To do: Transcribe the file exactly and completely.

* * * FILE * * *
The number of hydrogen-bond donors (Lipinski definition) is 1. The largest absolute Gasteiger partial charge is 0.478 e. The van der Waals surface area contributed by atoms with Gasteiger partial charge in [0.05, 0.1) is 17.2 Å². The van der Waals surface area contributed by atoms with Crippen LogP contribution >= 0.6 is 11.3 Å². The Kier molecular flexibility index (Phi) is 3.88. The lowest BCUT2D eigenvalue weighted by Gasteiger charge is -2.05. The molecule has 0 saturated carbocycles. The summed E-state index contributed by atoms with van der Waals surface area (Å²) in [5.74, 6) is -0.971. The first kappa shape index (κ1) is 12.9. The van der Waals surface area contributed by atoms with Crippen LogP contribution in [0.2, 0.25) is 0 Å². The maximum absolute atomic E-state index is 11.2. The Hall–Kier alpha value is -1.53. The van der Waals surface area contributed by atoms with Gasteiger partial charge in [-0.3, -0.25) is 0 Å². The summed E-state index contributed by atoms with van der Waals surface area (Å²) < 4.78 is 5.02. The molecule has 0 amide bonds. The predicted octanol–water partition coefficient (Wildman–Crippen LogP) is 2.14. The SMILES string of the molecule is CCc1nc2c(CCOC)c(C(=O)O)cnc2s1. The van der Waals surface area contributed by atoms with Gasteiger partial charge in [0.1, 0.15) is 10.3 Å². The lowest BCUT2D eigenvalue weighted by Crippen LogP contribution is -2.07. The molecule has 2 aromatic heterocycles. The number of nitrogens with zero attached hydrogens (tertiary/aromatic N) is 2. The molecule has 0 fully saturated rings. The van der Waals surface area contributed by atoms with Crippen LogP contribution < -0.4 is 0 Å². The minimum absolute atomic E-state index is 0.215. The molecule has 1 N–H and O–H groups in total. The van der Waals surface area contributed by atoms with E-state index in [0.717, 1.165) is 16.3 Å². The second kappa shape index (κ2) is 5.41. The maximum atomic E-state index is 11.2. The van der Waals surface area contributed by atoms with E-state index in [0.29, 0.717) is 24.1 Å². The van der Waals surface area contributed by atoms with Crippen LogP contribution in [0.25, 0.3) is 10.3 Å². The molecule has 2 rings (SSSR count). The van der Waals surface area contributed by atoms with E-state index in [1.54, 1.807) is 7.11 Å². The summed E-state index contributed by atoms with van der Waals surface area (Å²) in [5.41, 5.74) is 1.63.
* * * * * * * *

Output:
The number of hydrogen-bond donors (Lipinski definition) is 1. The largest absolute Gasteiger partial charge is 0.478 e. The van der Waals surface area contributed by atoms with Gasteiger partial charge in [0.05, 0.1) is 17.2 Å². The van der Waals surface area contributed by atoms with Crippen LogP contribution >= 0.6 is 11.3 Å². The Kier molecular flexibility index (Phi) is 3.88. The lowest BCUT2D eigenvalue weighted by Gasteiger charge is -2.05. The molecule has 0 saturated carbocycles. The summed E-state index contributed by atoms with van der Waals surface area (Å²) in [5.74, 6) is -0.971. The first kappa shape index (κ1) is 12.9. The van der Waals surface area contributed by atoms with Crippen LogP contribution in [0.2, 0.25) is 0 Å². The maximum absolute atomic E-state index is 11.2. The Hall–Kier alpha value is -1.53. The van der Waals surface area contributed by atoms with Gasteiger partial charge in [-0.3, -0.25) is 0 Å². The summed E-state index contributed by atoms with van der Waals surface area (Å²) < 4.78 is 5.02. The molecule has 0 amide bonds. The predicted octanol–water partition coefficient (Wildman–Crippen LogP) is 2.14. The SMILES string of the molecule is CCc1nc2c(CCOC)c(C(=O)O)cnc2s1. The van der Waals surface area contributed by atoms with Gasteiger partial charge in [0.1, 0.15) is 10.3 Å². The lowest BCUT2D eigenvalue weighted by Crippen LogP contribution is -2.07. The molecule has 2 aromatic heterocycles. The number of nitrogens with zero attached hydrogens (tertiary/aromatic N) is 2. The molecule has 0 fully saturated rings. The van der Waals surface area contributed by atoms with Crippen LogP contribution < -0.4 is 0 Å². The minimum absolute atomic E-state index is 0.215. The molecule has 1 N–H and O–H groups in total. The van der Waals surface area contributed by atoms with E-state index in [0.717, 1.165) is 16.3 Å². The second kappa shape index (κ2) is 5.41. The maximum atomic E-state index is 11.2. The van der Waals surface area contributed by atoms with E-state index in [0.29, 0.717) is 24.1 Å². The van der Waals surface area contributed by atoms with Crippen LogP contribution in [0.25, 0.3) is 10.3 Å². The molecule has 2 rings (SSSR count). The van der Waals surface area contributed by atoms with E-state index in [1.54, 1.807) is 7.11 Å². The summed E-state index contributed by atoms with van der Waals surface area (Å²) in [5.41, 5.74) is 1.63.